Shipton: dispute about tithe milk, 1725

The text below comes from Arthur Clear, The King's Village in Demesne (1894), 52-3

About 1730, a disagreement arose between the Rev. James Edmonds, the then Vicar of Winslow, and the inhabitants of Shipton, respecting "Tithe Milk." The ground of the Vicar's claim being, that as the inhabitants of Winslow had long been accustomed to pay a tithe of milk in kind, he maintained that he was also entitled to the same dues from the Township of Shipton. The document goes on to state that:

"The inhabitants of Shipton, —which is a Township within the Parish of Winslow—have, time out of mind, payed for their cow's com(m)on throughout the Feilds belonging to the said Township, to the Vicar of Winslow and Shipton, after the rate of tenpence for each cow's com(m)on per annum, throughout the said Feilds of Shipton, on St. Martin's Day; and that no other demands, within the memory of man, have been payed for Tithe Milk, or for any dues claimed for Cows' Com(m)on within the said Township.

The inhabitants of both Winslow and Shipton by custom, have payed for Easter offerings, twopence a head for everyone that is above sixteen yeais of age, and a garden-penny for every family in lieu of tithes in garden stuff; for every calf at the fall of it 4d.; but no tithe for colts has ever been payed or demanded. The Vicar has every tenth lamb yean'd in the Parish, which he is to take on St. Mark's day, if not otherwise agreed upon; and for sheep wintered in the fields of Winslow-cum-Shipton, every tenth fleece of wool to be taken at shearing time; and for sheep bought in after Candlemas, a groat per month for every hundred sheep so bought, and so in proportion for any lesser quantity.

On Hock Munday, [being the Munday s'night after Easter], they (Winslow, exclusive of Shipton), begin to pay to the Vicar the tenth meal of milk, and so continue to do till the first day of August, when the tithing time for milk ceases untill Michaelmas Day at night, and they begin again as before, untill the 11th day of November, called Martinmas Day, and then no more until the next Hock Munday."

How this dispute was settled does not appear; but in 1743, an Act of Parliament was passed for "Dividing and Enclosing the Common Fields in the Hamlet of Shipton," whereby the the Vicar of Winslow was allotted one close of Greensward, called Smithell Close, and other lands in Shipton, in lieu of tithe.

The dispute actually began in 1725, although it may have dragged on until 1730. A writ was issued on 10 Jan 1725 in response to a complaint from James Edmonds now in the papers of the King's Remembrancer:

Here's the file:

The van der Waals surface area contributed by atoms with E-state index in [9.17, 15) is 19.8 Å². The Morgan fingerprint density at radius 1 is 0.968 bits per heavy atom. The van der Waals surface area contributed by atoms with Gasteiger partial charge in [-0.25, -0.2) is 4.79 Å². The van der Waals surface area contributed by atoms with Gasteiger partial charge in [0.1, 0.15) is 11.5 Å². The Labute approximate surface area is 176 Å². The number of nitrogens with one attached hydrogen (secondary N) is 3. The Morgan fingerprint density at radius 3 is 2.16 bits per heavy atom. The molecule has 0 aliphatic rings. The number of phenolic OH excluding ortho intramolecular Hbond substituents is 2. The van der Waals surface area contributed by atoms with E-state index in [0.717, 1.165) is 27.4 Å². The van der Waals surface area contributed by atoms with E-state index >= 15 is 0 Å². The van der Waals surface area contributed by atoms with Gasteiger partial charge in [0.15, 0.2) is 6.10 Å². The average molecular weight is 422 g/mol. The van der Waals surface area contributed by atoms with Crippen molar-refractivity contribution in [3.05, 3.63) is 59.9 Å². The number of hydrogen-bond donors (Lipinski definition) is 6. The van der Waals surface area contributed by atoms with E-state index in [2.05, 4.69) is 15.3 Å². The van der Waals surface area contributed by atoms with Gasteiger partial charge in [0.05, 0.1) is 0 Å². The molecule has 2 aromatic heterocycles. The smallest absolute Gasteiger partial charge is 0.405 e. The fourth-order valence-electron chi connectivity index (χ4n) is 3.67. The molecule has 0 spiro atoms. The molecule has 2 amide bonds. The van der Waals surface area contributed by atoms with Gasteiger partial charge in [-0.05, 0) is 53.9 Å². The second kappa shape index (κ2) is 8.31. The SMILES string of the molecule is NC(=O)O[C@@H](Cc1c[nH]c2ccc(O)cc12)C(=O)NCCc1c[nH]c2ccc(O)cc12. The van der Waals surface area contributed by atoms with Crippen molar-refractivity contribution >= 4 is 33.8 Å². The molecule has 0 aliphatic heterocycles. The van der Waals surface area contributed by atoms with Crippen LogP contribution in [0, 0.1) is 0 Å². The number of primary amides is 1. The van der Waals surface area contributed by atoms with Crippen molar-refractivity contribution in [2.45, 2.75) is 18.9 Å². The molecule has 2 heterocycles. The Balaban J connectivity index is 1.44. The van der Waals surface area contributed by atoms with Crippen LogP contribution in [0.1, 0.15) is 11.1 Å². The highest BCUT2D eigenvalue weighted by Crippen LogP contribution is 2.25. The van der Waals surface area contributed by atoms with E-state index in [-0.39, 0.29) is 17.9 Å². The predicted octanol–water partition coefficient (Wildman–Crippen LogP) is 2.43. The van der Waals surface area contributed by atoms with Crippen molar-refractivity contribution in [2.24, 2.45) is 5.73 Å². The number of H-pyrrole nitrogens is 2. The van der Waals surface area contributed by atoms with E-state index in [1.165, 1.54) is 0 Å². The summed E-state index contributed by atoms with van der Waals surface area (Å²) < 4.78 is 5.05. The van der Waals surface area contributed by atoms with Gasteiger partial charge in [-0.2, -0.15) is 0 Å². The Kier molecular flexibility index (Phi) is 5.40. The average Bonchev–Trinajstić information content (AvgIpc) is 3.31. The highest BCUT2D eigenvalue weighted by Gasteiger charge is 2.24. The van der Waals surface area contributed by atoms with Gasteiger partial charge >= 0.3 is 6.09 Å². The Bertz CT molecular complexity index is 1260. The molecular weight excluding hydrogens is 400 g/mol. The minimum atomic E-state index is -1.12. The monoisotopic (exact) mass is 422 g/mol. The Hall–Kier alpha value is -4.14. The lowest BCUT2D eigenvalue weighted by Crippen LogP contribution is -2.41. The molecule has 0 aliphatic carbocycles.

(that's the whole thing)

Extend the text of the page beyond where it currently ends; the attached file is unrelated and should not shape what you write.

National Archives E112/931 no.72

Summary of the complaint: James Edmonds was admitted vicar in June 1720. He claimed that the vicars enjoyed tithes of corn and hay from ancient inclosed grounds, and the small tithes of herbage, calves, sheep, lambs, colts, wool, pigs, milk, game, fowls, eggs, hops, furze, herbs, fruit and garden stuff. In Shipton there was a great common called the Cowpasture, and a great part of the adjoining field was enclosed from the beginning of February to May Day. Parcels of it were held by John Henley, William Elliott, Thomas Whiteaves, Thomas Whorrell butcher, and Richard Lowndes esq. the present impropriator of the rectory. They kept cows yeilding milk and had calves and kept dry cattle. Henley and Whiteaves kept bees from which they had honey and wax. Londes and Henley cut down furze. Lowndes kept sheep from which he had lambs and wool, cut hay in ancient inclosed grounds. Elliott in 1723 and Whiteaves from 1722 sheared sheep. Lowndes and Whiteaves kept mares from which they had colts. They claimed the tithes of hay and cattle belonged to Lowndes. There was no modus [i.e. cash equivalent] for payment of tithe milk for part of the year.

Summary of Robert Lowndes' answer, taken at Winslow 9 July 1725: He did not believe the vicar was entitled to any tithe of corn or hay. He had only a little piece of ancient inclosed ground of half an acre, yearly value 5s, in 1722 the tithe was worth about 2s. The Cowpasture contained 108 acres and did not belong to all the inhabitants. Two of the three common fields were inclosed yearly. After the grain was carried away they were laid open for pasturing cattle.

A smoke penny was paid by each inhabitant at Easter in satisfaction of the tithe of wood and furze burnt in their houses. A penny was paid at Easter in satisfaction of the tithe of fruit and garden stuff except apples, pears and walnuts. [These points are also made by Whiteaves et al.]

Lowndes' titheable produce in 1722: